How To Setup Passwordless SSH Login.
In this tutorial, we will show you how to setup an SSH key-based authentication as well how to connect to your Linux server without entering a password.
Setup SSH Passwordless Login
To set up a passwordless SSH login in Linux all you need to do is to generate a public authentication key and append it to the remote hosts ~/.ssh/authorized_keys file.
The following steps will describe the process for configuring passwordless SSH login:
Check for existing SSH key pair.
Before generating a new SSH key pair first check if you already have an SSH key on your client machine because you don’t want to overwrite your existing keys.
Run the following ls command to see if existing SSH keys are present:
If there are existing keys, you can either use those and skip the next step or backup up the old keys and generate a new one.
If you see No such file or directory or no matches found it means that you do not have an SSH key and you can proceed with the next step and generate a new one.
Generate a new SSH key pair.
The following command will generate a new 4096 bits SSH key pair with your email address as a comment:
Press Enter to accept the default file location and file name:
Next, the ssh-keygen tool will ask you to type a secure passphrase. Whether you want to use passphrase it’s up to you, if you choose to use passphrase you will get an extra layer of security. In most cases, developers and system administrators use SSH without a passphrase because they are useful for fully automated processes. If you don’t want to use a passphrase just press Enter.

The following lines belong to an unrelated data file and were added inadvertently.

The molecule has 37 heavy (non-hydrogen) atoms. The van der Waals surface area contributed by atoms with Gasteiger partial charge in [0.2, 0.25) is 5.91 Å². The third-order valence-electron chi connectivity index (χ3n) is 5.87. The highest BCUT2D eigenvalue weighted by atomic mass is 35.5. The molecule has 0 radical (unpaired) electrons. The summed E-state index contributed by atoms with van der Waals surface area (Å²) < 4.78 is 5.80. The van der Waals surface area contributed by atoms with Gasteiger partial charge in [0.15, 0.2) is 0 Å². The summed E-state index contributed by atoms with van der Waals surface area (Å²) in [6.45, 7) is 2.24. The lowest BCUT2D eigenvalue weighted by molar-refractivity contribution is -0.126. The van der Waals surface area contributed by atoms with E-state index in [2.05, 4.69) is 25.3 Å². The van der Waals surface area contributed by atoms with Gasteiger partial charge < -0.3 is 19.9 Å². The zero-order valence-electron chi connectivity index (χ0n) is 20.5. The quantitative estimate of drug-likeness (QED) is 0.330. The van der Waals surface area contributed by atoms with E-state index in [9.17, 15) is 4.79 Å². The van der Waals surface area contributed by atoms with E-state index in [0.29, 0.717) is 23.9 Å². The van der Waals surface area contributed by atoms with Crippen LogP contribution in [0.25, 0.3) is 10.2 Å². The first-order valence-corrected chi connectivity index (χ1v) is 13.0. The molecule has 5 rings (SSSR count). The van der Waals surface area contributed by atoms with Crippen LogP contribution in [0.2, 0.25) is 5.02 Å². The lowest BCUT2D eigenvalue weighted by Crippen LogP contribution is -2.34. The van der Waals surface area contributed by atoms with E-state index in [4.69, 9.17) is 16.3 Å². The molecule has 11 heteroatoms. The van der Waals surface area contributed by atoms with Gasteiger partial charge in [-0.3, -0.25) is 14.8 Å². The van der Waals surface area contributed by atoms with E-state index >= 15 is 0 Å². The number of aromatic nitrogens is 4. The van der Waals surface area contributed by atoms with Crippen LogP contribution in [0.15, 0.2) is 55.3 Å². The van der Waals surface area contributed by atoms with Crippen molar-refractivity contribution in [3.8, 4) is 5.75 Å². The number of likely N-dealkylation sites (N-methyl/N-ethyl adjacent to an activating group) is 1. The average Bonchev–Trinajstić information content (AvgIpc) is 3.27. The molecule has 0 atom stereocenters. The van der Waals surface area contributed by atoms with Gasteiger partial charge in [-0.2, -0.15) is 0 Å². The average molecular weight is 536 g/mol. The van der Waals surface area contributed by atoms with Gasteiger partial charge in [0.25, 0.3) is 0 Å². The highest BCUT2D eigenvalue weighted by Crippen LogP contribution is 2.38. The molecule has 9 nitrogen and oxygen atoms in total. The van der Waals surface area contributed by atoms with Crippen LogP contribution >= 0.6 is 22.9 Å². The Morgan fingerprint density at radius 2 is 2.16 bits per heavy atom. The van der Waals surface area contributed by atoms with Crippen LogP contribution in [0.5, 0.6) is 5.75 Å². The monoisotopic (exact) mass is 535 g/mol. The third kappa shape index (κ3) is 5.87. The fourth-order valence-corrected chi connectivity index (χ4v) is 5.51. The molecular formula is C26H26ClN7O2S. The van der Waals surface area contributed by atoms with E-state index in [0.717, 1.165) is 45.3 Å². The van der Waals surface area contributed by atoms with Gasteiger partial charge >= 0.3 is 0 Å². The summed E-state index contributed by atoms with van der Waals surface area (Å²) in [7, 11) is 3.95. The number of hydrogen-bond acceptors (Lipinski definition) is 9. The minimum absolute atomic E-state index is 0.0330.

To be sure that the SSH keys are generated you can list your new private and public keys with:
the public key
Now that you have generated an SSH key pair, in order to be able to login to your server without a password you need to the public key to the server you want to manage.
The easiest way to your public key to your server is to use a command called ssh–id. On your local machine terminal type:
You will be prompted to enter the remote_username password:
Once the user is authenticated, the public key will be appended to the remote user authorized_keys file and connection will be closed.
If by some reason the ssh–id utility is not available on your local computer you can use the following command to the public key:
Login to your server using SSH keys
After completing the steps above you should be able log in to the remote server without being prompted for a password.
To test it just try to login to your server via SSH:
If everything went well, you will be logged in immediately.
Disabling SSH Password Authentication
To add an extra layer of security to your server you can disable the password authentication for SSH.
Before disabling the SSH password authentication make sure you can log in to your server without a password and the user you are logging in with has sudo privileges.
Log into your remote server with SSH keys, either as a user with sudo privileges or root:
Open the SSH configuration file /etc/ssh/sshd_config, search for the following directives and modify as it follows:
Once you are done save the file and restart the SSH service.
On Ubuntu or Debian servers, run the following command:
On CentOS or Fedora servers, run the following command:
In this tutorial you have learned how to set up an SSH key-based authentication, allowing you to login to your remote server without providing a user password. You can add the same key to multiple remote serves.